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8 Accounting Terms You Need to Know

8 Accounting Terms You Need to Know

Published by Programme B

Whether you’re running your own business or trying to understand the inner workings of a business you want to invest in, you need to understand the language of business – accounting. Here are 8 basic accounting terms to help you get started:


An asset is anything your company owns that can bring an economic benefit. The simplest assets are things like cash, investments, receivable accounts you will collect later, or physical inventory you can sell. However, there are many other assets that are less tangible. For instance, things like copyrights, trademarks, and patents allow a company to earn money from its intellectual property. All of these are considered intangible assets

Physical objects like equipment, vehicles, and even the buildings the company uses (if owned) are all considered assets. 


Liabilities are opposite assets. Liabilities are what your company owes. 

Loans and accounts payable are common examples of liabilities because they’ll cost you money in the future when you repay them.  

In addition to accounts payable, there are a number of other things that can also be payable. For instance, interest, wages, or taxes can all have an accrued liability amount that you’ve accumulated but haven’t yet paid. In the meantime, these are liabilities. 

Journal Entry 

While accounting these days is almost entirely done in computers, we still use terms like “ledger” and “journal entry” from the days of paper accounting. 

Every journal entry impacts at least two accounts to show the effect of a transaction. Many entries are now automated by accounting software, but there are times when you’ll need to make a manual entry to adjust account balances. For example, you may use a depreciation journal entry to record the monthly depreciation on a fixed asset. 

Balance Sheet 

One of the three major financial statements you need to understand is the balance sheet. Financial statements give critical knowledge of the health of a business that’s useful both to business owners and investors. 

Balance sheets show a company’s liabilities and assets (objects owned vs. objects owed) and the balance between the two. When you weigh assets against liabilities, you can see the amount of equity the owners have in the company.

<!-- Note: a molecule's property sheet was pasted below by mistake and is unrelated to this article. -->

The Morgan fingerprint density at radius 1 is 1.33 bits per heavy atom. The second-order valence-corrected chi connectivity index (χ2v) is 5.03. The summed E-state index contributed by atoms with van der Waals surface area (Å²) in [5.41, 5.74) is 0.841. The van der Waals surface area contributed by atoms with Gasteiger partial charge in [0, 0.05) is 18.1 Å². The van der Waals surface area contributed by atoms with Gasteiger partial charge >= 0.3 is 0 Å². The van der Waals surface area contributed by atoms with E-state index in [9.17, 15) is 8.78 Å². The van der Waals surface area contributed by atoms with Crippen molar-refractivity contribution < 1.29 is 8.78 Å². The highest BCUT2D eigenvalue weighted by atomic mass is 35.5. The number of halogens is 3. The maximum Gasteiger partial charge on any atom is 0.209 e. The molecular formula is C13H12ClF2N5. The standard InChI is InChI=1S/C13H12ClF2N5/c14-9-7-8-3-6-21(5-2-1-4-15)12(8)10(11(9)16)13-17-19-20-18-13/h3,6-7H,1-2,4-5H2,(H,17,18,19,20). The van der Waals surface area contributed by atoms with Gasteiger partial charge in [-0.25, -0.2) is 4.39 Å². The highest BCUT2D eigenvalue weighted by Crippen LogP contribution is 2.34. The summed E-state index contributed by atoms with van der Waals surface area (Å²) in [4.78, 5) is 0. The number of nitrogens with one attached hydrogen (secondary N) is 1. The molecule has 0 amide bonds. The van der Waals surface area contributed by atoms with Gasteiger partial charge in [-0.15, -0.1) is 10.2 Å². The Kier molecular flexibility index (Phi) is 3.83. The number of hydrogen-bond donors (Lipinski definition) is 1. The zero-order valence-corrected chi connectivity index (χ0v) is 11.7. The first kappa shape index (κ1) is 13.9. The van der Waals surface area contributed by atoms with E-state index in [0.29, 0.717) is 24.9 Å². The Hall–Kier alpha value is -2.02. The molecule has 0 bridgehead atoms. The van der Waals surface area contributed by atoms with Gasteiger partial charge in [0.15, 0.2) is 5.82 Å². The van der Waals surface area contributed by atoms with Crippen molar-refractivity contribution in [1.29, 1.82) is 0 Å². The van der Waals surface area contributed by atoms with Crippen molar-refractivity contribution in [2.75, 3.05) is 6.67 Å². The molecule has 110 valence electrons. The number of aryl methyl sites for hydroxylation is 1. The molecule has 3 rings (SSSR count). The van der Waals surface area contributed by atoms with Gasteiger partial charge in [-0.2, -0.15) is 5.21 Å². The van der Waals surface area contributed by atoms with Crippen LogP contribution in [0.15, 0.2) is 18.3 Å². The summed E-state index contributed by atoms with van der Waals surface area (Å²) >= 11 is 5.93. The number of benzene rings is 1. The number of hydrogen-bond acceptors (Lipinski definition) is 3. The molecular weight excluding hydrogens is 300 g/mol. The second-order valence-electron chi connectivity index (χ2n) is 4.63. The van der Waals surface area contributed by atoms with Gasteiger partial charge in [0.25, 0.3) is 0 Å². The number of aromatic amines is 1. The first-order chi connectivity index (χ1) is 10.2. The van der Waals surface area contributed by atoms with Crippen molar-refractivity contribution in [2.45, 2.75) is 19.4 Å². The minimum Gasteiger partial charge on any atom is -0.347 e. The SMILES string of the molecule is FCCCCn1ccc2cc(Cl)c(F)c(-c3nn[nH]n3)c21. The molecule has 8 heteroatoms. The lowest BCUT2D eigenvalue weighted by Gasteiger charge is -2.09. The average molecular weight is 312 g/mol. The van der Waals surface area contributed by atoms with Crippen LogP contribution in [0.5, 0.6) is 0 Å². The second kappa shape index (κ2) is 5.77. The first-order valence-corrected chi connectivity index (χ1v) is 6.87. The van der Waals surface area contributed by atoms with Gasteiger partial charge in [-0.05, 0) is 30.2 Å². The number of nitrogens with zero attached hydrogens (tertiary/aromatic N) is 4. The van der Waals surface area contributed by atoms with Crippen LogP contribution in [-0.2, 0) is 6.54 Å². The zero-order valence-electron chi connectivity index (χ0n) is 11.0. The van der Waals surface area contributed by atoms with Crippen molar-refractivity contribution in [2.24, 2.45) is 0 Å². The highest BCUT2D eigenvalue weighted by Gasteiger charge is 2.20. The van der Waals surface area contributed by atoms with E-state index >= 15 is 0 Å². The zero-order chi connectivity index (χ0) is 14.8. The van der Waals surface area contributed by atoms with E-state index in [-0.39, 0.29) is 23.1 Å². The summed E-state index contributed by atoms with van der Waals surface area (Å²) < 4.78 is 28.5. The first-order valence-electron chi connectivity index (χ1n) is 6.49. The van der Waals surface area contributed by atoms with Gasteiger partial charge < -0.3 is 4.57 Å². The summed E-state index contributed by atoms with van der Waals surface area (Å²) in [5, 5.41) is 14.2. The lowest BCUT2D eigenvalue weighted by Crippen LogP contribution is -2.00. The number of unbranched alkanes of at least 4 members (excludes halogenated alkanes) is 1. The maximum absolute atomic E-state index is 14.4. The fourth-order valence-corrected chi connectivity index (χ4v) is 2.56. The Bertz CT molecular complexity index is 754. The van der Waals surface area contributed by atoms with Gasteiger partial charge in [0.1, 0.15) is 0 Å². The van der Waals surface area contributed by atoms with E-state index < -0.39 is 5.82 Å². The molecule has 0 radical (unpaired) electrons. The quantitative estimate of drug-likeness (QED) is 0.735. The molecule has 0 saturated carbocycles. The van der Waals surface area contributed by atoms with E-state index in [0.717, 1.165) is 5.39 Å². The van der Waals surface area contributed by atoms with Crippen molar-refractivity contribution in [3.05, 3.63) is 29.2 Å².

Since the balance sheet deals with assets and liabilities, they offer a snapshot of a specific point in time. Typically, this occurs at day-end of the last day of the month or year and will be shown at the top of the balance sheet so you know what period you’re looking at. 

Income Statement 

Often called the product and loss — P&L — statement, the income statement shows revenue versus expenses over a specific period of time, giving you a clear picture of your profits (or losses). Unlike the balance sheet, the P&L covers a period rather than a specific point in time. Typically, a P&L will be run for a month or year. 

The term “bottom line” comes from the income statement. After factoring in all the revenues and expenses for the period, the bottom line of the income statement arrives at the net income of the company. 

Cash Flow Statement

Cash flow statements are the third and final major financial statement. Cash flow is crucial to the survival of a company, and it can be very different from profit. The cash flow statement starts from net income and works backward to filter out accrued income and expenses, leaving only the actual movement of cash in and out of the business. 

For example, accounts receivable would be subtracted and accounts payable added back to zero in on only the actual cash transactions. Many other non-cash items like depreciation and amortization are also adjusted. The end result is a statement that shows exactly how much cash moved in and out of your company for the period in question. 

The cash flow statement breaks these cash transactions down into three categories, dividing investing, operating, and financing activities. This gives a clearer picture of where cash is coming from and where it’s going.    


In everyday language, we may think of depreciation as something decreasing in value. But in accounting, it’s a bit more complicated than that. Depreciation is the process of spreading out an asset’s cost over its estimated useful life. For instance, if you have a vehicle that’s likely to be replaced after 5 years, you’d spread its purchase price out over the full 60 months, even if you paid for it all at once.

While depreciation represents the using up of the asset, it doesn’t necessarily mean the asset is worth less. It simply means that you decrease the balance recorded on your books little by little until it reaches zero.  


At the end of each month, the books need to be closed out in preparation for a new month. One of the most crucial steps of the monthly close is account reconciliation. 

Account reconciliation involves matching your accounting records against an external source like a bank or mortgage statement. When opening and closing balances match up, you can be fairly confident that everything is recorded as it should be. If something is off, you can dive into the account line-by-line to find the discrepancy and correct it.


Use these 8 accounting terms to better understand your business or evaluate a business you may be thinking of investing in. 

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